A Look Back to Acumen Fund Training: A Day on the Streets of New York


As part of our training curriculum for the Acumen Fund Fellowship, we were required to spend a day on the streets to better understand the poor.  As soon as we arrived in the office one beautiful fall Friday, we were required to empty our pockets of our wallet, cell phone, keys, etc.  We were given a $6 metro card and $5.  The following is an article I wrote about my day with the homeless…

I have often wondered what is the most appropriate response when faced with a beggar in the street.  Too often, I have balanced the choices of giving or not giving in favor of the latter, without truly understanding the person behind the request.  Through spending a day on the streets of New York City, I was able to explore the lives of the very individuals that I have passed without even a smile or a kind word.  Much to my surprise, my stereotypes of the urban poor were thrust back into my face. 

Rose passed by carrying a small, black suitcase and a clear plastic bag full of cans and bottles.  She eagerly accepted my offer to help her on her quest.  Her slight smile, gentle eyes, and grandmother charm immediately made me feel comfortable.  Rose taught me which cans were acceptable and which grocery stores accepted our booty. Every day of the week, she started work at 7:00am sifting through trashcans to collect the five-cent rewards that were hidden along her treasure route.  On the day that I worked with her, Rose only managed to raise just over $3.00 after four hours of work; that is less than $1/hour.  What struck me most about Rose was that she didn’t appear homeless at all.  She was quite intelligent, very articulate, and knew more about literature then I could ever know.  As I said goodbye to my new friend Rose, she asked, “Can I have a hug?”  “Of course,” I replied.  “I don’t get many hugs,” she responded. 

Shirley caught my eye as I entered Penn Station.  She was a small black woman, sitting in a motorized wheel chair with a sign that indicated that she was a veteran and in need of help.  I struck up a conversation with her and was immediately taken with her jovial laugh and joyful demeanor.  She told me how she often comes to Penn Station to raise money to live on.  I asked her if people were being generous and she said, “Well, you came by and it is a blessing to talk to you.”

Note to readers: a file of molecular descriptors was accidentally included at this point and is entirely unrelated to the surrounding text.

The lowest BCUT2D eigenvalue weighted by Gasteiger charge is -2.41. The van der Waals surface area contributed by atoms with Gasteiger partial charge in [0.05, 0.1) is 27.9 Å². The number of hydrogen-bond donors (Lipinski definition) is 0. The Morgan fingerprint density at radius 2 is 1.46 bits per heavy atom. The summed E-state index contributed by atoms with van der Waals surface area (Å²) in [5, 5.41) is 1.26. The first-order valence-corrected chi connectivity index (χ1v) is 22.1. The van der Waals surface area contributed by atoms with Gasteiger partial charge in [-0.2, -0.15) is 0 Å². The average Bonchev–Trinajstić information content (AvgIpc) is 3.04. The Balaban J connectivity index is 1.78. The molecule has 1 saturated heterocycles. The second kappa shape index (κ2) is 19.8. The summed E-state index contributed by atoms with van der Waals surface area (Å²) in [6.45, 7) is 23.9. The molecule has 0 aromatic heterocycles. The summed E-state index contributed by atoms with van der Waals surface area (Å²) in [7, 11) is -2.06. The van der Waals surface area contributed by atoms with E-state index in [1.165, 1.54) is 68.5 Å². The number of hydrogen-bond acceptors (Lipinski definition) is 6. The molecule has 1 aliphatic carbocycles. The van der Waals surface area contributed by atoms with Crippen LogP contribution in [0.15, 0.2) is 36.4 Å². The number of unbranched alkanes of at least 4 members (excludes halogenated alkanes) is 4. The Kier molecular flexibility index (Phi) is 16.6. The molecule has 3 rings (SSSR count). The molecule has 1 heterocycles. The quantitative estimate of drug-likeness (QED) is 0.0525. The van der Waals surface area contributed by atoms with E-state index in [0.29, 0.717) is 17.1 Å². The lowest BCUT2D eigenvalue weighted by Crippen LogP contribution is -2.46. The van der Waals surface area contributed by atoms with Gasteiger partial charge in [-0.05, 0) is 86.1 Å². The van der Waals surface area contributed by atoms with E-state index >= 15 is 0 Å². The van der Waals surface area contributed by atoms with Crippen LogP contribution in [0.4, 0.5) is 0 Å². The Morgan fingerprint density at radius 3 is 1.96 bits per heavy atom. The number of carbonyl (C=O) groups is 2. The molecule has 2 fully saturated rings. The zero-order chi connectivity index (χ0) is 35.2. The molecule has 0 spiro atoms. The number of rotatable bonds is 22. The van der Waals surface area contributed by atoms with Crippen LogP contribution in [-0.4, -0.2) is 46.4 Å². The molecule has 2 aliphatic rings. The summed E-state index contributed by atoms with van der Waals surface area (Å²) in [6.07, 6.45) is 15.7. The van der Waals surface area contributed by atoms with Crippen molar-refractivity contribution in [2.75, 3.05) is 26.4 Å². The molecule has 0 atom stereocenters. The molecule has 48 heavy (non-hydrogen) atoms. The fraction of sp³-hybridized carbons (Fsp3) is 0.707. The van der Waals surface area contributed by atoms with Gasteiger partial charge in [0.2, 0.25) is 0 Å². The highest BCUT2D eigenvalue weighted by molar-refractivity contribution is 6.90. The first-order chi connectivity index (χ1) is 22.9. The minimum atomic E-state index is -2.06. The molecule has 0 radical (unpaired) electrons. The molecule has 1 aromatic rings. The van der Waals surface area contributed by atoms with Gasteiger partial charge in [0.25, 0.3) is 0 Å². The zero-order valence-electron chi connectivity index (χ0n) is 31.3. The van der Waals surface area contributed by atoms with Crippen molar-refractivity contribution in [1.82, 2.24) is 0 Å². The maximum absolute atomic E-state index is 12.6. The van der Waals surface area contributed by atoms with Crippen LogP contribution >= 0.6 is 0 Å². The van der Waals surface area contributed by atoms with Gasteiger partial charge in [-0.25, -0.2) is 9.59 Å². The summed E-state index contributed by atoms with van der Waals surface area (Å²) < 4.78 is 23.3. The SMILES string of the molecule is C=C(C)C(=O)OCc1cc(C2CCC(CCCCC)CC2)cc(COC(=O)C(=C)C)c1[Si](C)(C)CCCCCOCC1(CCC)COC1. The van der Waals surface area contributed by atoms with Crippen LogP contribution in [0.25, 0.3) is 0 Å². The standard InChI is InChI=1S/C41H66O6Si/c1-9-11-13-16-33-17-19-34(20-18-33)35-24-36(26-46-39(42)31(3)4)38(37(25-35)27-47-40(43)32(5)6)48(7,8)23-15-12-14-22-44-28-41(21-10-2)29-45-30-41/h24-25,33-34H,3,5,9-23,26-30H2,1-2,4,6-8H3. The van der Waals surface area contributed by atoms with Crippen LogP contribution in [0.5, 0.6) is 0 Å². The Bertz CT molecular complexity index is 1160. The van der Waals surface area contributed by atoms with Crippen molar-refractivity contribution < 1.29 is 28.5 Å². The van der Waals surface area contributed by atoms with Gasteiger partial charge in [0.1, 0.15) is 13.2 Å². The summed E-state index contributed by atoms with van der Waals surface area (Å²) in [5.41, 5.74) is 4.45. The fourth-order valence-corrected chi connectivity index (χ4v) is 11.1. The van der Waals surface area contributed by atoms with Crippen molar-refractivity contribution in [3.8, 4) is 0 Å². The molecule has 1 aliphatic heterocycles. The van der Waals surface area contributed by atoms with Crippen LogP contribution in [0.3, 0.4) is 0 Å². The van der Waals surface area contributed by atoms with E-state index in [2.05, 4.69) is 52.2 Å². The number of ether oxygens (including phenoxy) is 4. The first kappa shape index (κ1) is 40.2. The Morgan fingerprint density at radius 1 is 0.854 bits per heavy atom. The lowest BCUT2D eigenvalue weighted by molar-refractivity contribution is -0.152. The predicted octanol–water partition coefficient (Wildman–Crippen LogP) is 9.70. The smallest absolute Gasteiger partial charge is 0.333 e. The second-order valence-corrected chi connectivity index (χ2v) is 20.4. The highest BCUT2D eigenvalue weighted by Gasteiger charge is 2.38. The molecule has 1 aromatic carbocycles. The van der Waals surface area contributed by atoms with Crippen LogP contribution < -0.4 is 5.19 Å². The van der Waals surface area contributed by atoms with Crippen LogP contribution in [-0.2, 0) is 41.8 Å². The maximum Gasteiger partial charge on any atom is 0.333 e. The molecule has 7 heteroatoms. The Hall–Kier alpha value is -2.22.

Peter sat on the gum stained sidewalk, cowering next to a hand written sign and cup full of change.  I sat down next to him and noticed the sadness radiating from him.  I learned that he was from a part of Hungary that I had visited in May of this year.  He had come to the U.S. in 1999 at the age of twelve with his two parents.  Since then, both of them have past away from AIDS.  Peter lives in a cardboard box on the street.  He told me how he has regulars who give him money, but he remarked that no one stops to really ask how he is.  When asked what he likes to do for fun, Peter remarked, “I don’t really have fun.” 

The homeless don’t have feelings.  They are a group of nobodies with no life worth living and no real value to society.  That is how you and I treat these human beings when we speedily walk past to escape their disheveled appearance and jingling cups.  Oh, we may give a few coins or even several tattered bills, but contributing to their plight doesn’t lessen the dehumanizing behavior that we engage in.

Each of the 35,000 homeless in New York City has a story.  Many are just as happy as you or I, if not more so.  Certainly, some have mental illness and others are drug or alcohol addicts, but that does not give us the right to treat them as if they are not human.  During my day on the streets, I met eight individuals who marveled me with their resourcefulness, touched me with their affection, tickled me with their laughs, and rebuked me with their humanness.  No longer shall I walk by without acknowledging their humanity.  To give money to their cause is a matter of personal choice, but to give a smile or kind word requires nothing but a little courage.  The next time, you pass a beggar in the street, remember that he or she had a mother and a father.  He or she has intellect and emotion, likes and dislikes, strengths and weaknesses, just like you and I.  

Joel Montgomery

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